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Commercials are a waste of time on the internet, TV, and radio.
Mar 26, 2012 2:43PM
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In so many of the commercials the effort to be cute or original...cutting edge, whatever.... makes no sense in that I can hardly tell what the product being advertised is.... The message is lost!!!!  I never remember them and the advertising effect is nil. 
Apr 10, 2012 12:09PM
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I think it is very simple. Take that $11 billion and cut the cost of all coke products accordingly. The best advertising they could have would be a sign on the coke rack at every sales venue that read: 2 liter COKE products:  $1.00.

 

In Puerto Rico, (an island some 1,000 miles from the U.S. where everything must be shipped in), 2 liter bottles of coke sell for $1.00 (the last few times I was there). The culture is one of juice drinkers, not cola drinkers. If Coke can manufacture coke on the mainland, ship it 1000 miles and still sell it for $1.00, they could do it here, too.

 

I'm always amazed at the "cola wars". One week Coke is on sale and the next week it is Pepsi. Each always the same price and the same sale price. It seems that more than just a little collusion is going on.

Mar 26, 2012 2:00PM
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if the commercials were as creative as during the Super Bowl, people would watch. Most commercials are so dumb or you do not know what they are advertising until the end of the commercial (especially car ads)makes you thank God everyday for the remote control.
Mar 26, 2012 10:19PM
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Time is money for consumers as well as advertisers. I can watch a one hour program in 30 minutes. I tape everything and come back to it later the same day it was broadcast. So I have to watch programs an hour later-so what?
Apr 10, 2012 12:57PM
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Most people are just commercialed out, over 20 minutes of commercials in an hour show.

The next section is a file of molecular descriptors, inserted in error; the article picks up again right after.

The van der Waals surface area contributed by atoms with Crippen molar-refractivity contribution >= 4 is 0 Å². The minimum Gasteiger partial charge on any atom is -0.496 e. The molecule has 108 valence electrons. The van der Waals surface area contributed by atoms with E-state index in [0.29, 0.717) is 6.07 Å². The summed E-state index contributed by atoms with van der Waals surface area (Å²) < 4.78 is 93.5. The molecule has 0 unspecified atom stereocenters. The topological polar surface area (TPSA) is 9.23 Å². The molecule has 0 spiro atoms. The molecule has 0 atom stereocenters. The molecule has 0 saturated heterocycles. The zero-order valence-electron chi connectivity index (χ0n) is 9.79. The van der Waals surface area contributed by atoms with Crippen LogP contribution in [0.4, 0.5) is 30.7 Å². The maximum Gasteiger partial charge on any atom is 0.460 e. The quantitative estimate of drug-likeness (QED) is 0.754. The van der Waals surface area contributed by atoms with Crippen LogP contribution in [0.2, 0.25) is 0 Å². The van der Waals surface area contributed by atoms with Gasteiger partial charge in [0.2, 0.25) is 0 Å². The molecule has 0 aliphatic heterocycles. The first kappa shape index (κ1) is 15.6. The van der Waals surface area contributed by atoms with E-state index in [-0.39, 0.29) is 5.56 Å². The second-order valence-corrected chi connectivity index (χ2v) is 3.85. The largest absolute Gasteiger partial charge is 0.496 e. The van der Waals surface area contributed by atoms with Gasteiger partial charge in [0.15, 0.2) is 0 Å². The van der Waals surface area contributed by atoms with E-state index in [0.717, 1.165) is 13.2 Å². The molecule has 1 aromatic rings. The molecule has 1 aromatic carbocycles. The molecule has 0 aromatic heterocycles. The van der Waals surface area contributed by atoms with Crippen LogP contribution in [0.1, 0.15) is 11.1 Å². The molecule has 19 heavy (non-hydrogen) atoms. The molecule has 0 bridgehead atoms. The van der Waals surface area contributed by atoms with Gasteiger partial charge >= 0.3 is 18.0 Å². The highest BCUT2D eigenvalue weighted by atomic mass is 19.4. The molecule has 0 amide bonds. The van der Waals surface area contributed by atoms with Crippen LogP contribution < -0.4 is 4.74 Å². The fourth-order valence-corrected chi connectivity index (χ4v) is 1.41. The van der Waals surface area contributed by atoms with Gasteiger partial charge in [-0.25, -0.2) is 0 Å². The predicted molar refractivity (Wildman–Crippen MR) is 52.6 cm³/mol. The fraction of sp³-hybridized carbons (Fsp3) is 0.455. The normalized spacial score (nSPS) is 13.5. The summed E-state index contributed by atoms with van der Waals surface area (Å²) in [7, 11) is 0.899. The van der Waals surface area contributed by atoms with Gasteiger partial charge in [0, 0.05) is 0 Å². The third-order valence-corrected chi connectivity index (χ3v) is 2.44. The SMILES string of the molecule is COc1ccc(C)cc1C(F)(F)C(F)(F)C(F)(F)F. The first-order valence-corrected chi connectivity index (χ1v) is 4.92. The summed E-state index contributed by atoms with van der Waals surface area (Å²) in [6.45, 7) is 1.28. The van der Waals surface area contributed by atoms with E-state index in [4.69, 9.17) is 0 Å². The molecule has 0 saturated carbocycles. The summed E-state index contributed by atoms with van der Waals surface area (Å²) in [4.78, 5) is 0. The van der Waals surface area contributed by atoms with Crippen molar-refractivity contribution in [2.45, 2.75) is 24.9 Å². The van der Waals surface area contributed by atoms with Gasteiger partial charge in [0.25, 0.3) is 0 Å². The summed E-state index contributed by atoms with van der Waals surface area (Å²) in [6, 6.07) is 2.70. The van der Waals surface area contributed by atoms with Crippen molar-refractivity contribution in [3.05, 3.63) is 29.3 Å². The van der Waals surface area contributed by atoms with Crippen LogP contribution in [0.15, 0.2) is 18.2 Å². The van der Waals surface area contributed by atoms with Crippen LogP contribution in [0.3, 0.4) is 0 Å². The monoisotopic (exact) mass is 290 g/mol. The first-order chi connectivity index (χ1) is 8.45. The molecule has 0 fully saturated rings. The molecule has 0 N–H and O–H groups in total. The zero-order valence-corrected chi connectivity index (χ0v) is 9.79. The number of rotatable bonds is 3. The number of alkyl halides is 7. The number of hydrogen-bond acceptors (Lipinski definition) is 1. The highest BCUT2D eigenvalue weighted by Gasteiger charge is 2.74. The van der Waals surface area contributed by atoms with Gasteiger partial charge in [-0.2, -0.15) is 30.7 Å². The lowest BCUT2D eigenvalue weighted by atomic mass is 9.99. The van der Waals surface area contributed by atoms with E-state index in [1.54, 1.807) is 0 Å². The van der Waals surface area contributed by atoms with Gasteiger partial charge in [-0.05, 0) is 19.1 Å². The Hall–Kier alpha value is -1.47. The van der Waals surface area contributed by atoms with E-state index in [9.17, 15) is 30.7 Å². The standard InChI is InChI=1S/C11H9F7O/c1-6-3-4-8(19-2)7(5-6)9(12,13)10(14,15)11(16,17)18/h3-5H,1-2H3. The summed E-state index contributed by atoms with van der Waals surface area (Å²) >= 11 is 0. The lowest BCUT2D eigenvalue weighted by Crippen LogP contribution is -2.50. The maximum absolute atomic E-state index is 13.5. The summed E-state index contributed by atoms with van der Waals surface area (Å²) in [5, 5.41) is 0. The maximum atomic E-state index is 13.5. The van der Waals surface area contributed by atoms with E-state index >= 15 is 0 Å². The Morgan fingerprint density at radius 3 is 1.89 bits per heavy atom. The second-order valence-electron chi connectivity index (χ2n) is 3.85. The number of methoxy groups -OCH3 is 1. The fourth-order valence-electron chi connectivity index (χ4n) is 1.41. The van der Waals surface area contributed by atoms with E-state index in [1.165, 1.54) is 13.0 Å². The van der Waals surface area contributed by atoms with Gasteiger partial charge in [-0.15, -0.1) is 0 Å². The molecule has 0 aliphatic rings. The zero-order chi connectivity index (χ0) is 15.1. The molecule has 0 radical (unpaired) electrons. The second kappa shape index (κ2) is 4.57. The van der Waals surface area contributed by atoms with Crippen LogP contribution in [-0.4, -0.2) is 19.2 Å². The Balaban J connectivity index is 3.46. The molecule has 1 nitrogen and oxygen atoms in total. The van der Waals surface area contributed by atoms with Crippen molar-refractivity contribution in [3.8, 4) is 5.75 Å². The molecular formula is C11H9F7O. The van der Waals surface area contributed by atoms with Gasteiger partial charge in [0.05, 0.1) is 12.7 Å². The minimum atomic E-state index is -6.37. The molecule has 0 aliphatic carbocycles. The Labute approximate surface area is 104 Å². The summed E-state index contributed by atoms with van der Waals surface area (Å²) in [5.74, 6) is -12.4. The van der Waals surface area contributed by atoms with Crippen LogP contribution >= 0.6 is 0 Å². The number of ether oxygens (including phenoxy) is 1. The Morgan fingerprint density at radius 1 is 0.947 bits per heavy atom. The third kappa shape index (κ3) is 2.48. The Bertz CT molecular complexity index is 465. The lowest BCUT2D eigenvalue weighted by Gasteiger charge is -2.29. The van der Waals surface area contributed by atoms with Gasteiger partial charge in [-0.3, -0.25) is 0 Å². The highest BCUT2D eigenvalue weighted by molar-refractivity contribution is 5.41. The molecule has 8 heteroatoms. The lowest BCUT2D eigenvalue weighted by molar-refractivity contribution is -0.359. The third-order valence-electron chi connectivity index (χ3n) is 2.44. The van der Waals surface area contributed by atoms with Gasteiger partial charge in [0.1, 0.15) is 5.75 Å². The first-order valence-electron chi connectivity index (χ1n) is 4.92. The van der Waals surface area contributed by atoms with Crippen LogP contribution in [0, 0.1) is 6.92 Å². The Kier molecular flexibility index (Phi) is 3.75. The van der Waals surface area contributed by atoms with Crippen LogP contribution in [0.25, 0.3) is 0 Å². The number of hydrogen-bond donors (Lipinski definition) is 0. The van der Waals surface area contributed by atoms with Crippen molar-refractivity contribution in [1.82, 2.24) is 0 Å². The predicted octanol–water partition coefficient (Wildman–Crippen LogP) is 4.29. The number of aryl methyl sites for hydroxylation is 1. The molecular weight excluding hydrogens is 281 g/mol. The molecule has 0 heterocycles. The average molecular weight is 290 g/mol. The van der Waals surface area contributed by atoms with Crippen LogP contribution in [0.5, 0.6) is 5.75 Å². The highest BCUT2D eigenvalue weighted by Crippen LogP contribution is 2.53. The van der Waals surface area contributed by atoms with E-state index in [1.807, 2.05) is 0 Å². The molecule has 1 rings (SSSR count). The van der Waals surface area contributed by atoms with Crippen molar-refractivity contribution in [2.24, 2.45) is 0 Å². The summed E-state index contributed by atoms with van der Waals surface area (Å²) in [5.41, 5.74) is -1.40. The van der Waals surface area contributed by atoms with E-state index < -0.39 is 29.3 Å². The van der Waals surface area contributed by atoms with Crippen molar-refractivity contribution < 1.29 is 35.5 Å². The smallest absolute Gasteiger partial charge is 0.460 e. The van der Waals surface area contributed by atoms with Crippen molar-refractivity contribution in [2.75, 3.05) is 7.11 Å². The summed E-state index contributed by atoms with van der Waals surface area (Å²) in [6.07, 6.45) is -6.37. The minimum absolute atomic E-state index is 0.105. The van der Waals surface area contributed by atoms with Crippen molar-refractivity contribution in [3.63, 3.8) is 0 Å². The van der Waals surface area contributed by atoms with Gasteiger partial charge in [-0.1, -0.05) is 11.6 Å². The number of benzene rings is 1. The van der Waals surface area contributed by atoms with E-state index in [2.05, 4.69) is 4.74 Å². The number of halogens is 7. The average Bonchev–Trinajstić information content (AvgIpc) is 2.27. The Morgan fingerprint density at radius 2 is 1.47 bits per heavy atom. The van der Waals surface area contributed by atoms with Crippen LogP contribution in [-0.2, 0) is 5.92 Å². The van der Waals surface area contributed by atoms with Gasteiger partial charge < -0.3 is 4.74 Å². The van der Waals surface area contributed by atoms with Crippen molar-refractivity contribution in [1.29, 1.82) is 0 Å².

I dropped cable because I was so fed up with paying for commericals and decided streaming was better.  Costs less and is just as good.

Apr 10, 2012 11:38AM
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At commercial time, that is the time to surf and see what else in on. Most commercials are just

boring anyway.

Apr 10, 2012 10:53AM
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If Coke is so worried about their profits falling, maybe they better take a look at their prices.  In most area's across the nation Coke is one of the more expensive brands to purchase.  Most grocery stores consider it a sale when they have coke at $1.60 or so for a 2 ltr.  Alg price I have seen is almost $2.00 a 2 ltr.  Prices that a little over a year ago were considered 'high' by convince stores.  Yet other major companies keep their prices at a decent level $1.10 or under.  The vendors that 'deliver' coke products get a cut of the daily sales they make, so they jack the prices, and the stores have to jack it up to make their profit share....but the bottom line is that coke has gotten so greedy (and the mentality has run rampant from the top of the company, down to the people loading the trucks) that they are pricing themselves out of business.....

Its their own fault.....

Mar 26, 2012 1:02PM
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I guess the dumbing down of America on TV has finally reached an advertiser like Coke. To bad. They had some kicking commercials that were fun to watch in the past.
Mar 26, 2012 4:44PM
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Wonder if the giant companies that advertise way too much have ever thought to think that maybe, "I am tired of seeing those commercials and it is those products that I will remember NOT to purchase!"
I am one that believes that too much can in fact be too much!
Apr 10, 2012 2:04PM
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It is my belief that there are so many commercials in between a tv show that most of us just record the shows so that we can skip the commericals and get back to the show....this is why advertising on TV  is no longer that effective....
Apr 10, 2012 11:33AM
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Simple but you college morons running the companies would never go for it cause it means cutting your bonuses.  Bring back the old flavor of coke and quit all the spinoffs.  Go to less expensive advertising , cut prices to reflect that, and stop multi million dollar bonuses to the jerks who dont do nothing anyway but act like they really run a company.  Profits go up, investors get dividends, customers happy and everyone lives.  But u guys will run the company into the ground with your new fangled ways.
Apr 10, 2012 11:31AM
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Let me put it another way...

 

... Do any of your remember the first commercial Cindy Crawford did for Pepsi? These two boys were hanging on a post fence with their eyes open wide and their mouths agage. The camera pans to Cindy Crawford dressed in Daisy Dukes just walking in slow motion. Yeah... just like me your eyes focused on that image - and what an image it was. Whewee!

 

  My jaw dropped too.

 

  Then the two boys in unison uttered an expressive, "WOW," which was exactly what I was thinking - but apparently for a different reason.

 

  Yeah, I watched that commercial a half dozen times before I realized it was for Pepsi. (a "new can?" nothing wrong with her old one, I mean....)

 

  And that ad... I'm still a Coke drinker.